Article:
Volvo XC40 Recharge Pure Electric in Malaysia – over 400 orders, 120 units delivered; MY2022 stock sold out –

Response for the Volvo XC40 Recharge Pure Electric P8 has been very encouraging, according to Volvo Car Malaysia (VCM). The company just announced that since the EV’s launch in March this year, over 400 orders have been received, with over 120 units already delivered to customers nationwide – last month, it was over 300 orders and 65 deliveries.

“The encouraging sales numbers is a stepping-stone to our all-electric journey. Just a couple of months ago, we launched our first fully electric car and announced the local assembly of EV cars. We have started delivery of the cars to our customers since April, providing them with a vehicle that allows them the freedom to move in a personal, sustainable and safe way,” said Charles Frump, managing director of VCM.

Due to overwhelming demand, the company said it is closing online order requests for the model year 2022 (MY2022) XC40 EV. A quick check of VCM’s official website shows the EV listed as “sold out” and a message that reads “we have sold out our XC40 Pure Electric Recharge stock, for now.”

In an official release, VCM said it will begin taking orders again with the introduction of the MY2023 XC40 EV, with more details set to be announced soon. Prior to this announcement, the locally-assembled (CKD) XC40 EV retailed for RM262,460 on-the-road without insurance, inclusive of sales tax exemption and EV incentives (exemption of import and excise duties).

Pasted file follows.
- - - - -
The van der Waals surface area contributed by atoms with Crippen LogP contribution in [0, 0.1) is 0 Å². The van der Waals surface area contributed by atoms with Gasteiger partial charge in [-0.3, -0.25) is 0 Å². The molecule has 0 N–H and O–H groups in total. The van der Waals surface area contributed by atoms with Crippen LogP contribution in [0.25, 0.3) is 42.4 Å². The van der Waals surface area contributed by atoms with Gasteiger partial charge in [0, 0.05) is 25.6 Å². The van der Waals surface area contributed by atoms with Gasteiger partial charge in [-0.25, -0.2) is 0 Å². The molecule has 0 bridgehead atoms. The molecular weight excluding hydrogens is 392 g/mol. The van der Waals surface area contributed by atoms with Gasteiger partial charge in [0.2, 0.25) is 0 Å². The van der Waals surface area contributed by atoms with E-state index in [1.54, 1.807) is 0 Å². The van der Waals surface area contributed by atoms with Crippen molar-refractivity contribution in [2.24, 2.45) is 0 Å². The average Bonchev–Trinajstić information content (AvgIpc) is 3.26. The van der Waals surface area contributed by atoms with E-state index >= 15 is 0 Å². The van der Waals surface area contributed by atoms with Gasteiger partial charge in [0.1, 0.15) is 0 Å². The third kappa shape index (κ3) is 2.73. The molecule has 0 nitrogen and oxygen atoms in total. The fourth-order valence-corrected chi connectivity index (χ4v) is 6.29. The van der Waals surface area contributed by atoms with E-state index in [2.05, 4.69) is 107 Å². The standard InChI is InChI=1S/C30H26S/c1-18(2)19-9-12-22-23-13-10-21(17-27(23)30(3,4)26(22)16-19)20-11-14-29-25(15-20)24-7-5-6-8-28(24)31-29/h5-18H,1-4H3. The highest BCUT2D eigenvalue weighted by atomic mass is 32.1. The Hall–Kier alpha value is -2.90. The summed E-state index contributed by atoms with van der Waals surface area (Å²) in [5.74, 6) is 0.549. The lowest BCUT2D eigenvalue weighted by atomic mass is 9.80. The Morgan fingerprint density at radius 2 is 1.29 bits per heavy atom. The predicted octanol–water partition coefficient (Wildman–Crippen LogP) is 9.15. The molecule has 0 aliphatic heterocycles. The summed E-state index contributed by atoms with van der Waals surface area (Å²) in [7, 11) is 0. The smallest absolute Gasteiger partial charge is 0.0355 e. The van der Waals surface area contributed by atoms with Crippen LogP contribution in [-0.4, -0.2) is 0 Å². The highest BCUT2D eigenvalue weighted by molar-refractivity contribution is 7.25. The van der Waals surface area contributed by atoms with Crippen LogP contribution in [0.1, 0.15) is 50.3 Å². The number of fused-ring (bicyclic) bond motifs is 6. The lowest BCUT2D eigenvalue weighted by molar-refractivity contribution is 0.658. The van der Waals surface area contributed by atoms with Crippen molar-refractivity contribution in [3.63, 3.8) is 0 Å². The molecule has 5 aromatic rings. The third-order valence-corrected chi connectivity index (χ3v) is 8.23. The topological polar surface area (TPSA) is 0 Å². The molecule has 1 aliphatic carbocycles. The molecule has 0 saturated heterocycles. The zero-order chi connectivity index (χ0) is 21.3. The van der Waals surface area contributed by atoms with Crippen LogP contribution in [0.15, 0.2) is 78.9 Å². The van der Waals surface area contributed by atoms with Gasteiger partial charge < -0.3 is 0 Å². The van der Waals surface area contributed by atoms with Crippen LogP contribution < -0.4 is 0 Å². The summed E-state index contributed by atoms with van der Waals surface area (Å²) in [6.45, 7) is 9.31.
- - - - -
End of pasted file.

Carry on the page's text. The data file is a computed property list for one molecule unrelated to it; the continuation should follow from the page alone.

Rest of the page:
The XC40 EV is powered by two electric motors delivering a total system output of 408 PS and 660 Nm. With a 0-100 km/h time of 4.9 seconds, it’s the fastest accelerating Volvo SUV currently on sale. A 78-kWh lithium-ion battery provides a range of up to 418 km from one full charge, following the WLTP cycle.

For charging, the XC40 EV supports a maximum AC charge rate of 11 kW (Type 2 connection, cable supplied), which takes about 7.5 hours to fully juice the battery. There’s also DC quick charging support at a maximum 150 kW (CCS2 interface) that gets the battery from a 0-80% state-of-charge in 33 minutes.

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